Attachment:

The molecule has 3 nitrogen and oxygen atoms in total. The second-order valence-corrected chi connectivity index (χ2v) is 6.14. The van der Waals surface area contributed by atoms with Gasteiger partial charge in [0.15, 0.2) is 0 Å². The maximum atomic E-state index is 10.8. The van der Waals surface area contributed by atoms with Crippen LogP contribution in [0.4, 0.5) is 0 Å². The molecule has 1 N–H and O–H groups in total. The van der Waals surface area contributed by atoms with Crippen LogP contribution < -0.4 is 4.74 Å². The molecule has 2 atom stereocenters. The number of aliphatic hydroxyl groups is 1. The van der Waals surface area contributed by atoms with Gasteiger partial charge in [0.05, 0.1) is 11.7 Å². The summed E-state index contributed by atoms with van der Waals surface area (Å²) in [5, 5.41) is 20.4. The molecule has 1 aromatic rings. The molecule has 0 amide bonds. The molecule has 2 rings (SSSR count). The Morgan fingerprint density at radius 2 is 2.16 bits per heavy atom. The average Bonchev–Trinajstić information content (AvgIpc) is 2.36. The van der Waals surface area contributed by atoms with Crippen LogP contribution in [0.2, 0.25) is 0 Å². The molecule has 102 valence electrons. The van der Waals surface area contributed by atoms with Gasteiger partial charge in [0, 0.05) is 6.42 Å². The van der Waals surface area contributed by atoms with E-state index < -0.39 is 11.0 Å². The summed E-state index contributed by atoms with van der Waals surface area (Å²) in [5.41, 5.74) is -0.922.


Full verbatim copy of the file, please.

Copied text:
The molecule has 3 nitrogen and oxygen atoms in total. The second-order valence-corrected chi connectivity index (χ2v) is 6.14. The van der Waals surface area contributed by atoms with Gasteiger partial charge in [0.15, 0.2) is 0 Å². The maximum atomic E-state index is 10.8. The van der Waals surface area contributed by atoms with Crippen LogP contribution in [0.4, 0.5) is 0 Å². The molecule has 1 N–H and O–H groups in total. The van der Waals surface area contributed by atoms with Crippen LogP contribution < -0.4 is 4.74 Å². The molecule has 2 atom stereocenters. The number of aliphatic hydroxyl groups is 1. The van der Waals surface area contributed by atoms with Gasteiger partial charge in [0.05, 0.1) is 11.7 Å². The summed E-state index contributed by atoms with van der Waals surface area (Å²) in [5, 5.41) is 20.4. The molecule has 1 aromatic rings. The molecule has 0 amide bonds. The molecule has 2 rings (SSSR count). The Morgan fingerprint density at radius 2 is 2.16 bits per heavy atom. The average Bonchev–Trinajstić information content (AvgIpc) is 2.36. The van der Waals surface area contributed by atoms with Crippen LogP contribution in [0.2, 0.25) is 0 Å². The molecule has 102 valence electrons. The van der Waals surface area contributed by atoms with Gasteiger partial charge in [0, 0.05) is 6.42 Å². The van der Waals surface area contributed by atoms with E-state index < -0.39 is 11.0 Å². The summed E-state index contributed by atoms with van der Waals surface area (Å²) in [5.41, 5.74) is -0.922.